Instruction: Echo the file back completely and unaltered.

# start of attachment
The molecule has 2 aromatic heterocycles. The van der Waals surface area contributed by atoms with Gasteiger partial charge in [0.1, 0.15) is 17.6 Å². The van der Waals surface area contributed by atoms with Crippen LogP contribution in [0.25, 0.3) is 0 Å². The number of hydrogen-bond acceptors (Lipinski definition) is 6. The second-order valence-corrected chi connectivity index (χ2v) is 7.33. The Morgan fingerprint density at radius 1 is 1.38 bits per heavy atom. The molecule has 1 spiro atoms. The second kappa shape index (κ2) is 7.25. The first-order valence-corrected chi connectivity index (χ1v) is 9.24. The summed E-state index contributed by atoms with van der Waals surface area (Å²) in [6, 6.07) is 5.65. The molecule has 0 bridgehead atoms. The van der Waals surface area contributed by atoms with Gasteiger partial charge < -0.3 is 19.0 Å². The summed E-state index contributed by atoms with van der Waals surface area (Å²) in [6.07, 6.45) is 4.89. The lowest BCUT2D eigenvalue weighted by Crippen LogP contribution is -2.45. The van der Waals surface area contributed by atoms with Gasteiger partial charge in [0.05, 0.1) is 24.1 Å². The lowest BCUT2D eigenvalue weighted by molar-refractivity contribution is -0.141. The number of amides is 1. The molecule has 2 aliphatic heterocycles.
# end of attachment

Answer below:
The molecule has 2 aromatic heterocycles. The van der Waals surface area contributed by atoms with Gasteiger partial charge in [0.1, 0.15) is 17.6 Å². The van der Waals surface area contributed by atoms with Crippen LogP contribution in [0.25, 0.3) is 0 Å². The number of hydrogen-bond acceptors (Lipinski definition) is 6. The second-order valence-corrected chi connectivity index (χ2v) is 7.33. The Morgan fingerprint density at radius 1 is 1.38 bits per heavy atom. The molecule has 1 spiro atoms. The second kappa shape index (κ2) is 7.25. The first-order valence-corrected chi connectivity index (χ1v) is 9.24. The summed E-state index contributed by atoms with van der Waals surface area (Å²) in [6, 6.07) is 5.65. The molecule has 0 bridgehead atoms. The van der Waals surface area contributed by atoms with Gasteiger partial charge < -0.3 is 19.0 Å². The summed E-state index contributed by atoms with van der Waals surface area (Å²) in [6.07, 6.45) is 4.89. The lowest BCUT2D eigenvalue weighted by Crippen LogP contribution is -2.45. The van der Waals surface area contributed by atoms with Gasteiger partial charge in [0.05, 0.1) is 24.1 Å². The lowest BCUT2D eigenvalue weighted by molar-refractivity contribution is -0.141. The number of amides is 1. The molecule has 2 aliphatic heterocycles.